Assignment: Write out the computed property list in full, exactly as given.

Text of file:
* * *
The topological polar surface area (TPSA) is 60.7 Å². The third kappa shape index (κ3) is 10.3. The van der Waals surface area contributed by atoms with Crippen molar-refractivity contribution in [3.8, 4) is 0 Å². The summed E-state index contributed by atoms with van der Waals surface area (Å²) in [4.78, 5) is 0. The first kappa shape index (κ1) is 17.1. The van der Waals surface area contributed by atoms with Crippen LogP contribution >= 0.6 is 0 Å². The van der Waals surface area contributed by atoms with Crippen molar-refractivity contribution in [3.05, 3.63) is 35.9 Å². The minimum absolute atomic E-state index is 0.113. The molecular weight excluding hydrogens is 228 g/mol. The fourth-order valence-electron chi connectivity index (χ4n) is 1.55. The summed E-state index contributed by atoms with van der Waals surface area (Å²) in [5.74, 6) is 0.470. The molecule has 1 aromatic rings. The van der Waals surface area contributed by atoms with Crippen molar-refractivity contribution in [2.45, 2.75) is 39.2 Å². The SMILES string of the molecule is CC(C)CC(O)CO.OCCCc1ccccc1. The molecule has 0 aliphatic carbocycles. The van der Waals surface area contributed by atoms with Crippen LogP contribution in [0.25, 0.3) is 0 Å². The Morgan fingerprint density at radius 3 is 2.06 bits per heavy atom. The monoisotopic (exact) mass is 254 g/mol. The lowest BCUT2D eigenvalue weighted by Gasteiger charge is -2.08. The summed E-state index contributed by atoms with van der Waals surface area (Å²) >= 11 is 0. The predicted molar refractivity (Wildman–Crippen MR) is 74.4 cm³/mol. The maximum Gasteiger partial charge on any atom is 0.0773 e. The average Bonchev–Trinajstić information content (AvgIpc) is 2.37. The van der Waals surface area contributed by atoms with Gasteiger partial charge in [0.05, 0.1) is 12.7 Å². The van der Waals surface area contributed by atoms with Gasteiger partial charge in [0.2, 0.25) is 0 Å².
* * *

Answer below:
The topological polar surface area (TPSA) is 60.7 Å². The third kappa shape index (κ3) is 10.3. The van der Waals surface area contributed by atoms with Crippen molar-refractivity contribution in [3.8, 4) is 0 Å². The summed E-state index contributed by atoms with van der Waals surface area (Å²) in [4.78, 5) is 0. The first kappa shape index (κ1) is 17.1. The van der Waals surface area contributed by atoms with Crippen LogP contribution >= 0.6 is 0 Å². The van der Waals surface area contributed by atoms with Crippen molar-refractivity contribution in [3.05, 3.63) is 35.9 Å². The minimum absolute atomic E-state index is 0.113. The molecular weight excluding hydrogens is 228 g/mol. The fourth-order valence-electron chi connectivity index (χ4n) is 1.55. The summed E-state index contributed by atoms with van der Waals surface area (Å²) in [5.74, 6) is 0.470. The molecule has 1 aromatic rings. The van der Waals surface area contributed by atoms with Crippen molar-refractivity contribution in [2.45, 2.75) is 39.2 Å². The SMILES string of the molecule is CC(C)CC(O)CO.OCCCc1ccccc1. The molecule has 0 aliphatic carbocycles. The van der Waals surface area contributed by atoms with Crippen LogP contribution in [0.25, 0.3) is 0 Å². The Morgan fingerprint density at radius 3 is 2.06 bits per heavy atom. The monoisotopic (exact) mass is 254 g/mol. The lowest BCUT2D eigenvalue weighted by Gasteiger charge is -2.08. The summed E-state index contributed by atoms with van der Waals surface area (Å²) >= 11 is 0. The predicted molar refractivity (Wildman–Crippen MR) is 74.4 cm³/mol. The maximum Gasteiger partial charge on any atom is 0.0773 e. The average Bonchev–Trinajstić information content (AvgIpc) is 2.37. The van der Waals surface area contributed by atoms with Gasteiger partial charge in [0.05, 0.1) is 12.7 Å². The van der Waals surface area contributed by atoms with Gasteiger partial charge in [0.2, 0.25) is 0 Å².